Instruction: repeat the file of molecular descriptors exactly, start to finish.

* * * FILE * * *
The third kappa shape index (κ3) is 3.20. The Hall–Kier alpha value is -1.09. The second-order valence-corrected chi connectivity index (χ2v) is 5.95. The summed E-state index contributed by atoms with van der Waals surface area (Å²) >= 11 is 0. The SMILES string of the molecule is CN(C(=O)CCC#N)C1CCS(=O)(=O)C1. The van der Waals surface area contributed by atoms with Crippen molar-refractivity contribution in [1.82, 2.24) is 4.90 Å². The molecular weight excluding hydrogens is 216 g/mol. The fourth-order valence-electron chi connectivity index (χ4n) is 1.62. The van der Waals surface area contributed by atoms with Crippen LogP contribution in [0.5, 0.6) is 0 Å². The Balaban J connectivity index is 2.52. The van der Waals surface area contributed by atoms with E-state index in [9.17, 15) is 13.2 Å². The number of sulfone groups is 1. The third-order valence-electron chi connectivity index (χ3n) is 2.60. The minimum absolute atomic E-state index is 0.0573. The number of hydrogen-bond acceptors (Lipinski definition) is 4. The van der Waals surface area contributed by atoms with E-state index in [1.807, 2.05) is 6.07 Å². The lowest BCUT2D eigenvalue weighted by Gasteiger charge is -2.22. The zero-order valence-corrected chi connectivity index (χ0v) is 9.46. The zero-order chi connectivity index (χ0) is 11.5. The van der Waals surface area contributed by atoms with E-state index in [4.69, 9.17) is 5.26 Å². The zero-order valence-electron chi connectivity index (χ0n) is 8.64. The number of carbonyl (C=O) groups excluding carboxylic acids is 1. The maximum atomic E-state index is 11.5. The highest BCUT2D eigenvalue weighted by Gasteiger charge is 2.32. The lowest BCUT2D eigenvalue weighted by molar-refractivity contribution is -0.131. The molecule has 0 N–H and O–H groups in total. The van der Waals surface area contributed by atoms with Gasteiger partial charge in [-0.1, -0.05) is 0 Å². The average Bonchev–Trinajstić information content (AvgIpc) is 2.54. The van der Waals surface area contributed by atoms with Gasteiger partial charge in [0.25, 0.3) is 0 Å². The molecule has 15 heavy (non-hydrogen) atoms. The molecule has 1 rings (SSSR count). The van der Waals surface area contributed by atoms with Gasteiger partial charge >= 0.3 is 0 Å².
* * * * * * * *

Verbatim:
The third kappa shape index (κ3) is 3.20. The Hall–Kier alpha value is -1.09. The second-order valence-corrected chi connectivity index (χ2v) is 5.95. The summed E-state index contributed by atoms with van der Waals surface area (Å²) >= 11 is 0. The SMILES string of the molecule is CN(C(=O)CCC#N)C1CCS(=O)(=O)C1. The van der Waals surface area contributed by atoms with Crippen molar-refractivity contribution in [1.82, 2.24) is 4.90 Å². The molecular weight excluding hydrogens is 216 g/mol. The fourth-order valence-electron chi connectivity index (χ4n) is 1.62. The van der Waals surface area contributed by atoms with Crippen LogP contribution in [0.5, 0.6) is 0 Å². The Balaban J connectivity index is 2.52. The van der Waals surface area contributed by atoms with E-state index in [9.17, 15) is 13.2 Å². The number of sulfone groups is 1. The third-order valence-electron chi connectivity index (χ3n) is 2.60. The minimum absolute atomic E-state index is 0.0573. The number of hydrogen-bond acceptors (Lipinski definition) is 4. The van der Waals surface area contributed by atoms with E-state index in [1.807, 2.05) is 6.07 Å². The lowest BCUT2D eigenvalue weighted by Gasteiger charge is -2.22. The zero-order valence-corrected chi connectivity index (χ0v) is 9.46. The zero-order chi connectivity index (χ0) is 11.5. The van der Waals surface area contributed by atoms with E-state index in [4.69, 9.17) is 5.26 Å². The zero-order valence-electron chi connectivity index (χ0n) is 8.64. The number of carbonyl (C=O) groups excluding carboxylic acids is 1. The maximum atomic E-state index is 11.5. The highest BCUT2D eigenvalue weighted by Gasteiger charge is 2.32. The lowest BCUT2D eigenvalue weighted by molar-refractivity contribution is -0.131. The molecule has 0 N–H and O–H groups in total. The van der Waals surface area contributed by atoms with Gasteiger partial charge in [-0.1, -0.05) is 0 Å². The average Bonchev–Trinajstić information content (AvgIpc) is 2.54. The van der Waals surface area contributed by atoms with Gasteiger partial charge in [0.25, 0.3) is 0 Å². The molecule has 15 heavy (non-hydrogen) atoms. The molecule has 1 rings (SSSR count). The van der Waals surface area contributed by atoms with Gasteiger partial charge >= 0.3 is 0 Å².